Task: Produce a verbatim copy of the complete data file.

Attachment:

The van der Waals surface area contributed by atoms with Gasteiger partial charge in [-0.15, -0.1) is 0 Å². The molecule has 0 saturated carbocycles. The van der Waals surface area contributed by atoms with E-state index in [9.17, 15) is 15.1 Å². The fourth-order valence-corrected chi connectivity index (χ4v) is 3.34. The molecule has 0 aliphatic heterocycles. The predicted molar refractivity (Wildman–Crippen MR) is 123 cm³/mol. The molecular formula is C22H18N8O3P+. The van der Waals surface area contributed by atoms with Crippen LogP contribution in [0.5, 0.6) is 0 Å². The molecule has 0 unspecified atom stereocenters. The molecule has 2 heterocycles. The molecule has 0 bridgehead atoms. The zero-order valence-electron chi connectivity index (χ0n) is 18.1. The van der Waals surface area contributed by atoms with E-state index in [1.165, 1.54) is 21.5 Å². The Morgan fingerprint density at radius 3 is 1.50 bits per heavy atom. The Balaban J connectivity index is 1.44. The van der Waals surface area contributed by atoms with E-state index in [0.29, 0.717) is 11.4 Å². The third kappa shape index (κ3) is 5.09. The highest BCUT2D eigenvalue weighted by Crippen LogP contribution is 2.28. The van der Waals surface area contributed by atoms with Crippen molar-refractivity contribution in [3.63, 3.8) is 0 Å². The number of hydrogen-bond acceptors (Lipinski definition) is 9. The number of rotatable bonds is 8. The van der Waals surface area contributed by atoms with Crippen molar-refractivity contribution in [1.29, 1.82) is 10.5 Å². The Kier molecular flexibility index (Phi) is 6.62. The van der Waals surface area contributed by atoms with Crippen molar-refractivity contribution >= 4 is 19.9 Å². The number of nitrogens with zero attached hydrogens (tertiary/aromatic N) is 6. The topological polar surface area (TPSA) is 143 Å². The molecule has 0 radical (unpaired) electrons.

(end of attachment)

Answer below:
The van der Waals surface area contributed by atoms with Gasteiger partial charge in [-0.15, -0.1) is 0 Å². The molecule has 0 saturated carbocycles. The van der Waals surface area contributed by atoms with E-state index in [9.17, 15) is 15.1 Å². The fourth-order valence-corrected chi connectivity index (χ4v) is 3.34. The molecule has 0 aliphatic heterocycles. The predicted molar refractivity (Wildman–Crippen MR) is 123 cm³/mol. The molecular formula is C22H18N8O3P+. The van der Waals surface area contributed by atoms with Crippen LogP contribution in [0.5, 0.6) is 0 Å². The molecule has 0 unspecified atom stereocenters. The molecule has 2 heterocycles. The molecule has 0 bridgehead atoms. The zero-order valence-electron chi connectivity index (χ0n) is 18.1. The van der Waals surface area contributed by atoms with E-state index in [1.165, 1.54) is 21.5 Å². The Morgan fingerprint density at radius 3 is 1.50 bits per heavy atom. The Balaban J connectivity index is 1.44. The van der Waals surface area contributed by atoms with E-state index in [0.29, 0.717) is 11.4 Å². The third kappa shape index (κ3) is 5.09. The highest BCUT2D eigenvalue weighted by Crippen LogP contribution is 2.28. The van der Waals surface area contributed by atoms with Crippen molar-refractivity contribution in [3.63, 3.8) is 0 Å². The number of hydrogen-bond acceptors (Lipinski definition) is 9. The number of rotatable bonds is 8. The van der Waals surface area contributed by atoms with Crippen molar-refractivity contribution in [1.29, 1.82) is 10.5 Å². The Kier molecular flexibility index (Phi) is 6.62. The van der Waals surface area contributed by atoms with Crippen molar-refractivity contribution >= 4 is 19.9 Å². The number of nitrogens with zero attached hydrogens (tertiary/aromatic N) is 6. The topological polar surface area (TPSA) is 143 Å². The molecule has 0 radical (unpaired) electrons.